4. This is a Great Time for Winter Sports
Parks like Rocky Mountain National Park provide great winter sport opportunities every season. Those who like to snowshoe, cross country ski or even downhill ski will have better access to these sports when the crowds stay home. Just make sure to familiarize yourself with the weather and snow conditions before heading to the backcountry. The right gear is also important, especially if you are doing an overnight trip.
Safety Considerations for Visiting National Parks in Winter
Winter travel is not only colder, but it also comes with a variety of risks like avalanches and ice fall. Make sure to stop by the local ranger’s office prior to heading into national parks to keep yourself informed about potential hazards and risks within the park. Risks like hypothermia, foul weather, and exposure are also much higher at this time of the year.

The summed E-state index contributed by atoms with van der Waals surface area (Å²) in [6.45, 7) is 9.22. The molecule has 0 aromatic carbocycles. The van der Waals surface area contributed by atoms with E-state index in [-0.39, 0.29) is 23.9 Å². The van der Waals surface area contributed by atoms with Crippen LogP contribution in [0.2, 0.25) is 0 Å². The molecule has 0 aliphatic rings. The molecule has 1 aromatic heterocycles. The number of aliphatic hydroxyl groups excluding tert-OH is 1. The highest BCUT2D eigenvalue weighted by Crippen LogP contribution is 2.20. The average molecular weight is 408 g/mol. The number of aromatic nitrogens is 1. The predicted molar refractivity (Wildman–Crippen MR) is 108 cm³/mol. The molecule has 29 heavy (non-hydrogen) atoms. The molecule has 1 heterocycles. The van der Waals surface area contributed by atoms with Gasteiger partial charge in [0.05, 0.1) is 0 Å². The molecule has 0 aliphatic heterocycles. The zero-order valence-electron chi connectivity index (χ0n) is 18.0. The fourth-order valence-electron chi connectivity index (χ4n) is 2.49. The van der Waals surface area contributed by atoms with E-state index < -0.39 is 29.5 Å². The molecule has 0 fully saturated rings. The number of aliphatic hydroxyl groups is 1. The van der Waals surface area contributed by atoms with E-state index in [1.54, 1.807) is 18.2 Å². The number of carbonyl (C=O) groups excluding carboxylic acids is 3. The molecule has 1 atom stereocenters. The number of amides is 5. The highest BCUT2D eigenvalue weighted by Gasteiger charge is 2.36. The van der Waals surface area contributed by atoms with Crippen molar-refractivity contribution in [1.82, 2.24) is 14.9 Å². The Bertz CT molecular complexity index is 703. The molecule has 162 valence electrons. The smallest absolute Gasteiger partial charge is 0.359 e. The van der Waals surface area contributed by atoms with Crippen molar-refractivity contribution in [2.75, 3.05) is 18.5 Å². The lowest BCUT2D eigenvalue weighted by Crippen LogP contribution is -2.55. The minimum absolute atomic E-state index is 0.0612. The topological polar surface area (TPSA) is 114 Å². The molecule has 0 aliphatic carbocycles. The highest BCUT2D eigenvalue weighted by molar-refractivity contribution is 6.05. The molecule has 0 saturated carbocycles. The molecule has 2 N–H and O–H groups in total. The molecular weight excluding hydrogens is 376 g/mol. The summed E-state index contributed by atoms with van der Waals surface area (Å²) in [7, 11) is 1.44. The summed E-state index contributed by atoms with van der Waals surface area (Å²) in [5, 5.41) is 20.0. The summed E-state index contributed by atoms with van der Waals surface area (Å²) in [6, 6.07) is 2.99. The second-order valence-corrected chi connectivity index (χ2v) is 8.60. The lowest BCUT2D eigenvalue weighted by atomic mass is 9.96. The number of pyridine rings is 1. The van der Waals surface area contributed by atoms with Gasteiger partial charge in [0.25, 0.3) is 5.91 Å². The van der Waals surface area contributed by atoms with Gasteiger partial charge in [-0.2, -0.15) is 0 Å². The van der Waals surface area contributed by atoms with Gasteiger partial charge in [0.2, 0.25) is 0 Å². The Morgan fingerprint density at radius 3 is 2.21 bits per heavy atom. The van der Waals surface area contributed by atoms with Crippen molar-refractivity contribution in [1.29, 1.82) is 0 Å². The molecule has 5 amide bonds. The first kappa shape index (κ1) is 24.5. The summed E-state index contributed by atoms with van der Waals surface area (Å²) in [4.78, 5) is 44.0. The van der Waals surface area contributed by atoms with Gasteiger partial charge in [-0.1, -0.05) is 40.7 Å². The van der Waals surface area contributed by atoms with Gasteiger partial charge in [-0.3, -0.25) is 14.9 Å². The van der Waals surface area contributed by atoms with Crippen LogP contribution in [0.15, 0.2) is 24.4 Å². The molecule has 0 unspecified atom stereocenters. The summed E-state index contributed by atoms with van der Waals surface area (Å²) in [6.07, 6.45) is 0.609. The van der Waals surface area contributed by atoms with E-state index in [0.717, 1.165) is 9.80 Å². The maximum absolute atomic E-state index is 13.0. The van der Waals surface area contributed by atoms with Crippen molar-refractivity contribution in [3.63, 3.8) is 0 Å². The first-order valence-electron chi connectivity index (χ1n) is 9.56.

Hiking and backcountry travel is safest with the buddy system, or in a group, in the case of injury or emergency. To this end, the lack of crowds in the winter creates somewhat of a risk as there are fewer people to potentially support you and your group in the case of an emergency.
Gear to Bring Visiting National Parks in Winter
One challenge that comes with winter adventure is finding the right equipment to keep yourself safe and comfortable. Those who choose to visit national parks in the winter for a day should make sure to bring items like: